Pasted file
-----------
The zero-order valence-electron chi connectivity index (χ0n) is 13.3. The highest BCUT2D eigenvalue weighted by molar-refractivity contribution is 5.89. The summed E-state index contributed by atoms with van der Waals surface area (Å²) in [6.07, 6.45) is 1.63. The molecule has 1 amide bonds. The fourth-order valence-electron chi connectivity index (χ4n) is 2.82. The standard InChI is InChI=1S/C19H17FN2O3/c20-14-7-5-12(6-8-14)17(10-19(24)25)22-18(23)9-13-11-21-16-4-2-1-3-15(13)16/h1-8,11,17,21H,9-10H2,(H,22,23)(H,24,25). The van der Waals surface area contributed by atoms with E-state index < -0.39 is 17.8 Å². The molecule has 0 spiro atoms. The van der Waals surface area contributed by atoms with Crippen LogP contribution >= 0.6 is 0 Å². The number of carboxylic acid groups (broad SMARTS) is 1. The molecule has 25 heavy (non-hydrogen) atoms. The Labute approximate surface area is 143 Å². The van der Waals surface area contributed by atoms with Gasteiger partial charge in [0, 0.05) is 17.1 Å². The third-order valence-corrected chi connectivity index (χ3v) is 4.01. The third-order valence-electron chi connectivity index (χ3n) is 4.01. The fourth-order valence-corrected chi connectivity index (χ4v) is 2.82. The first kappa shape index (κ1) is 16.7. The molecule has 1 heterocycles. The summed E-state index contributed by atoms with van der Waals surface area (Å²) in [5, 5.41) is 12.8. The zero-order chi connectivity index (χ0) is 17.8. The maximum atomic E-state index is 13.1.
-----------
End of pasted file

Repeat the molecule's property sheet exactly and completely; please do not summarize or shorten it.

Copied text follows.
The zero-order valence-electron chi connectivity index (χ0n) is 13.3. The highest BCUT2D eigenvalue weighted by molar-refractivity contribution is 5.89. The summed E-state index contributed by atoms with van der Waals surface area (Å²) in [6.07, 6.45) is 1.63. The molecule has 1 amide bonds. The fourth-order valence-electron chi connectivity index (χ4n) is 2.82. The standard InChI is InChI=1S/C19H17FN2O3/c20-14-7-5-12(6-8-14)17(10-19(24)25)22-18(23)9-13-11-21-16-4-2-1-3-15(13)16/h1-8,11,17,21H,9-10H2,(H,22,23)(H,24,25). The van der Waals surface area contributed by atoms with E-state index < -0.39 is 17.8 Å². The molecule has 0 spiro atoms. The van der Waals surface area contributed by atoms with Crippen LogP contribution >= 0.6 is 0 Å². The number of carboxylic acid groups (broad SMARTS) is 1. The molecule has 25 heavy (non-hydrogen) atoms. The Labute approximate surface area is 143 Å². The van der Waals surface area contributed by atoms with Gasteiger partial charge in [0, 0.05) is 17.1 Å². The third-order valence-corrected chi connectivity index (χ3v) is 4.01. The third-order valence-electron chi connectivity index (χ3n) is 4.01. The fourth-order valence-corrected chi connectivity index (χ4v) is 2.82. The first kappa shape index (κ1) is 16.7. The molecule has 1 heterocycles. The summed E-state index contributed by atoms with van der Waals surface area (Å²) in [5, 5.41) is 12.8. The zero-order chi connectivity index (χ0) is 17.8. The maximum atomic E-state index is 13.1.